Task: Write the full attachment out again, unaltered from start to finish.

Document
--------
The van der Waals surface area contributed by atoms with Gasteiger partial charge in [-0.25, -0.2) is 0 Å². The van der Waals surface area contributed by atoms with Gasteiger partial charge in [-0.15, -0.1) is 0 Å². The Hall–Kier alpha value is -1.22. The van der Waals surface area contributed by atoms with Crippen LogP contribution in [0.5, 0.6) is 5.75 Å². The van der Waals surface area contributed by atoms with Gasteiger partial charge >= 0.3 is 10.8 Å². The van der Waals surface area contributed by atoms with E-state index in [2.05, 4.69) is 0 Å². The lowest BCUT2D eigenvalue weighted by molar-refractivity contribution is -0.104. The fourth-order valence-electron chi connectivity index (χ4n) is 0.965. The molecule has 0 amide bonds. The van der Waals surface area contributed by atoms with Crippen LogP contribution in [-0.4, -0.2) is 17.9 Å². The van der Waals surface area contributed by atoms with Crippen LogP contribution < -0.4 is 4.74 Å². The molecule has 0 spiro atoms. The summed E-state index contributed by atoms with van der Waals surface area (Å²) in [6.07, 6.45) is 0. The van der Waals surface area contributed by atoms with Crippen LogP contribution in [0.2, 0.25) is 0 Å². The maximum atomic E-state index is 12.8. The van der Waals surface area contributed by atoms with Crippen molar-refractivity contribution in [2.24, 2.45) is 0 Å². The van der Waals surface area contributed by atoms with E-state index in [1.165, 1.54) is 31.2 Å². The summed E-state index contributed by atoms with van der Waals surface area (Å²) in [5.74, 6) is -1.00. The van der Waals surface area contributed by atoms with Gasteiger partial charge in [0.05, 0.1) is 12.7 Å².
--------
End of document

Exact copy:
The van der Waals surface area contributed by atoms with Gasteiger partial charge in [-0.25, -0.2) is 0 Å². The van der Waals surface area contributed by atoms with Gasteiger partial charge in [-0.15, -0.1) is 0 Å². The Hall–Kier alpha value is -1.22. The van der Waals surface area contributed by atoms with Crippen LogP contribution in [0.5, 0.6) is 5.75 Å². The van der Waals surface area contributed by atoms with Gasteiger partial charge >= 0.3 is 10.8 Å². The van der Waals surface area contributed by atoms with E-state index in [2.05, 4.69) is 0 Å². The lowest BCUT2D eigenvalue weighted by molar-refractivity contribution is -0.104. The fourth-order valence-electron chi connectivity index (χ4n) is 0.965. The molecule has 0 amide bonds. The van der Waals surface area contributed by atoms with Crippen LogP contribution in [-0.4, -0.2) is 17.9 Å². The van der Waals surface area contributed by atoms with Crippen LogP contribution < -0.4 is 4.74 Å². The molecule has 0 spiro atoms. The summed E-state index contributed by atoms with van der Waals surface area (Å²) in [6.07, 6.45) is 0. The van der Waals surface area contributed by atoms with Crippen LogP contribution in [0.2, 0.25) is 0 Å². The maximum atomic E-state index is 12.8. The van der Waals surface area contributed by atoms with Crippen molar-refractivity contribution in [2.24, 2.45) is 0 Å². The van der Waals surface area contributed by atoms with E-state index in [1.165, 1.54) is 31.2 Å². The summed E-state index contributed by atoms with van der Waals surface area (Å²) in [5.74, 6) is -1.00. The van der Waals surface area contributed by atoms with Gasteiger partial charge in [0.05, 0.1) is 12.7 Å².